National Geographic : 2010 Feb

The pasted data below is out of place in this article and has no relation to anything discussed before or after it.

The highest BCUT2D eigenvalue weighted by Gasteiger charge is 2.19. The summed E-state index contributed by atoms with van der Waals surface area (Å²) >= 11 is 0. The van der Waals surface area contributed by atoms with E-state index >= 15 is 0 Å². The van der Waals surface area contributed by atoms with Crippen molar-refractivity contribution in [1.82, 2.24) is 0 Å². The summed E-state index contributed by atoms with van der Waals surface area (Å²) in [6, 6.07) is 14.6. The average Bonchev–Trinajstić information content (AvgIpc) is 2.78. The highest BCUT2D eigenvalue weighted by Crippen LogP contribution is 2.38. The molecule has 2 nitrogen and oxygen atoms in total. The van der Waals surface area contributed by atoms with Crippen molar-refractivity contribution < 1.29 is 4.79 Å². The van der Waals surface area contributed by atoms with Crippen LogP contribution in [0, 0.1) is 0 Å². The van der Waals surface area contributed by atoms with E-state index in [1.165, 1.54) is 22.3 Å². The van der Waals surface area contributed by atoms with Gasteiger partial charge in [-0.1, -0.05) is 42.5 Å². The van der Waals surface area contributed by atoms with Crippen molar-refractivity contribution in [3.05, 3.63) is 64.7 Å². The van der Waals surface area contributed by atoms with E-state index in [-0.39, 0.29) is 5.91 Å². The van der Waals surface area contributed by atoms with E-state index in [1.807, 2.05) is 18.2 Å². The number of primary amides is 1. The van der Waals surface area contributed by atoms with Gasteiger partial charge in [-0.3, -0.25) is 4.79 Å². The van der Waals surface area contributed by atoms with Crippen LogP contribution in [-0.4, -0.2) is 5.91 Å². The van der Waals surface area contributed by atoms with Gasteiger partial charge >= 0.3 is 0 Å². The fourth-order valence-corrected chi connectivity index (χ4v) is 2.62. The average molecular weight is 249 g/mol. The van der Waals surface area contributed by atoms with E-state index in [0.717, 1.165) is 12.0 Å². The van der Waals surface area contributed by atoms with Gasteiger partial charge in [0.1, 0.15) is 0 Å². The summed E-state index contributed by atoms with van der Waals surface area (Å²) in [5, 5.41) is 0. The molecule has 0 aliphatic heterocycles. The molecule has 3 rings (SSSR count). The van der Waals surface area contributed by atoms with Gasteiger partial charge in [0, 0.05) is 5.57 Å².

• pumpkin-size Treculia africana to rubbery, so ball-size Chrysophyllum lacourtiana---that makes the Goualougo such an attractive habi- tat for chimps. Our destination this morning is the primary range of the Moto community, one of 14 distinct chimp groups that call the Goualougo Triangle home. Periodically the sound of a distant pant- hoot pierces the forest. When that happens, Morgan sets the bearings on his compass and we tear off on a sprint through prickly brambles and knobby lianas. Mangoussou, a Babenzélé Pygmy who stands barely ve feet tall and has a mouthful of teeth chiseled to sharp points, leads the way, sometimes slowing to clip a path through the understory with a pair of gardening shears. A er one ve-minute dash, we spot a half dozen chimps lounging in an Entandrophragma tree about 130 feet o the ground. We watch through binoculars as a puckish subadult female, a new immigrant to the Moto community, horses around with Owen, a juve- nile orphan whose mother was recently killed by a leopard. With a small twig clenched be- tween her teeth, the female (Morgan and Sanz later generously named her Dinah, after my wife) chases a er Owen and wrestles him onto a Primatologists Dave Morgan and Crickette Sanz examine tools their subjects use to secure food. Chimps agitate underground safari ant nests with long saplings like these, then use stems to collect insects forced to the surface.